The story so far: On June 20, China and Pakistan signed an agreement for a 1,200 MW nuclear power plant in the Chashma nuclear complex in Pakistan. The deal, reported to be worth $4.8 billion, comes amid Pakistan facing a dual energy and economic crisis. The latest nuclear deal between China and Pakistan has implications not only for the crisis-hit country but also for the global governance of nuclear commerce, with Beijing proceeding with the recent deal without seeking necessary waivers from the Nuclear Suppliers Group (NSG).
What is the latest deal?
Pakistan’s Prime Minister Shehbaz Sharif on June 20 witnessed the signing of the agreement for the construction of a 1,200 MW nuclear plant. This is the fifth reactor at the Chashma nuclear complex (C-5). The financial details have not been spelled out, but Mr. Sharif said China had given “special concessions” for financing the construction amid Pakistan’s continuing financial crisis and on-going negotiations for a bailout from the International Monetary Fund (IMF). C-5 will be the biggest reactor at Chashma, where China has already constructed four phases of the complex, with four reactors of around 325 MW each. It will use China’s Hualong One reactor, which has also been installed in two plants in Karachi.
How many other nuclear plants has China built for Pakistan?
Pakistan is currently operating six China-built nuclear plants, four smaller reactors at the Chashma complex and two at the Karachi Nuclear Power Plant (KANUPP). Pakistan’s oldest reactor, the Canada-built KANUPP-1, is now decommissioned, while KANUPP-2 and KANUPP-3 both use 1,100 MW Chinese Hualong One reactors. KANUPP-3, with a $2.7 billion investment, went fully online in the past year and was hailed by Mr. Sharif as helping ease Pakistan’s energy crisis. An agreement for KANUPP-3 was signed in 2013, the year Chinese President Xi Jinping launched his Belt and Road Initiative (BRI), and became a flagship energy project as part of the China Pakistan Economic Corridor (CPEC) of the BRI.
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According to Pakistan’s Ministry of Energy, faced with a continuing energy deficit, financial crisis and rising import bills, the country needs to urgently increase the share of renewables and nuclear energy. “The energy sector is heavily dependent on imported fuel including oil and LNG and will continue to rely on its imports because of the low domestic capacity,” the 2021-2022 Economic Survey said. “Higher oil prices in the global market and massive depreciation of the Pakistani rupee is making oil imports more expensive, triggering external sector pressure and widening trade deficit of the country.”
The Alternative and Renewable Energy Policy rolled out in 2019 envisages increasing the share of renewables to 30% by 2030. Currently, thermal sources account for 61% of the energy mix, while hydropower accounts for 24%, nuclear 12%, and wind and solar only 3%, according to the 2021-22 Economic Survey. On the nuclear side, gross capacity of nuclear plants had increased by 39% annually to 3,530 MW.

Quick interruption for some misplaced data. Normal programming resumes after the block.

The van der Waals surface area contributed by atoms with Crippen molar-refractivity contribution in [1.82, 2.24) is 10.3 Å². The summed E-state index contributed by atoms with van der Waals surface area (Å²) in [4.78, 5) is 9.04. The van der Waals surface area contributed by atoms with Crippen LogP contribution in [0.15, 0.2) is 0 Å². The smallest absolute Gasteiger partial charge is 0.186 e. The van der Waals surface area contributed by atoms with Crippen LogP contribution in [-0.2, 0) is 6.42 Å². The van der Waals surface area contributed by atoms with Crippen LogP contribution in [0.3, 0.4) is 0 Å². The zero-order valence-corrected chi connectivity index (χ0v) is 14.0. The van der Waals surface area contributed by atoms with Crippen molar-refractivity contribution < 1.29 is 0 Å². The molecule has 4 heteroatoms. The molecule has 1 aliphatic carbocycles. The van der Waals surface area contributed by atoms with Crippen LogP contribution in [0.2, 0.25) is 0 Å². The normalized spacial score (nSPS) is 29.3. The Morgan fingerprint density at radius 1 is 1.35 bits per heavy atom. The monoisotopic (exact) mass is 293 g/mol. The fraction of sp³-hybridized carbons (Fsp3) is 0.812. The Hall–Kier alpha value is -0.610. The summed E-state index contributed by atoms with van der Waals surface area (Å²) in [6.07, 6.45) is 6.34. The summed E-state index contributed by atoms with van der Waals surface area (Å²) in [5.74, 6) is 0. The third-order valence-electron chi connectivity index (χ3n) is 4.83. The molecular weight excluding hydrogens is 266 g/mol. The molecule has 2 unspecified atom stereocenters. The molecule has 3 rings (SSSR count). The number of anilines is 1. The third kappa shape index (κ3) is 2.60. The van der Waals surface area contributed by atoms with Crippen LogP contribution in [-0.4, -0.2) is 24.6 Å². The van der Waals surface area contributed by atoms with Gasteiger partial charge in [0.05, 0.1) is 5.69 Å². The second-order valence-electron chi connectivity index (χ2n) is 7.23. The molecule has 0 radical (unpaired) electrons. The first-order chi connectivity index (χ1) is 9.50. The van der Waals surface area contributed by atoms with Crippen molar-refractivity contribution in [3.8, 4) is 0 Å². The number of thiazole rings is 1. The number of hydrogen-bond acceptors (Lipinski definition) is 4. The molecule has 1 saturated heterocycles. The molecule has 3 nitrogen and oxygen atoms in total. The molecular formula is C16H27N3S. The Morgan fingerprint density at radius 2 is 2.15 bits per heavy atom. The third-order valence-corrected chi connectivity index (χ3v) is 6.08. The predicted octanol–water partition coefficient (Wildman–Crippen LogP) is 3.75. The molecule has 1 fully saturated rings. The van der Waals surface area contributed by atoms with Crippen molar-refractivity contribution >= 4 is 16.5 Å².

What are the broader implications?
China’s civilian nuclear projects with Pakistan have come under scrutiny because the Nuclear Suppliers Group (NSG), which describes itself as a group of nuclear supplier countries “that seeks to contribute to the non-proliferation of nuclear weapons through the implementation of two sets of Guidelines for nuclear exports and nuclear-related exports”, explicitly prohibits the transfer of nuclear technology by its members to countries that have not signed the nuclear Non-Proliferation Treaty (NPT). China joined the 48-member grouping in 2004, and argued subsequently that the Chashma 3 and Chashma 4 reactors were “grandfathered” under its earlier Chashma deals with Pakistan that pre-dated its joining of the NSG.
Chinese analysts have now justified the continuing nuclear commerce, despite Beijing’s NSG commitments, by pointing to the India-U.S. nuclear deal. There are, however, significant differences. For one, India and the U.S. had to seek a waiver from the NSG for their civilian nuclear deal, which was granted in 2008, paving the way for India to enter the tent of global nuclear commerce.
That was, however, only granted after India undertook a number of commitments such as placing facilities under International Atomic Energy Agency (IAEA) safeguards, separating civilian and military nuclear programmes and a continued moratorium on testing. Neither has China sought any such waiver from the NSG nor has Pakistan undertaken similar commitments. China has suggested that the reactors being under IAEA safeguards would suffice.
While China had explained its C-4 and C-5 deals as being part of an earlier agreement, the KANUPP-2 and KANUPP-3 plants were agreed to in 2013, a decade into its NSG membership. Meanwhile, long-running negotiations to include India as a full-fledged NSG member have run into a Chinese wall. A years-long effort, which included talks with China, appeared to run aground in 2015 when Beijing started to link India’s aspirations for NSG membership with that of Pakistan’s. Experts fear the latest deals have only further eroded the global rules governing nuclear commerce, and also raised questions about both the continuing relevance and future of the NSG and governance of global nuclear commerce.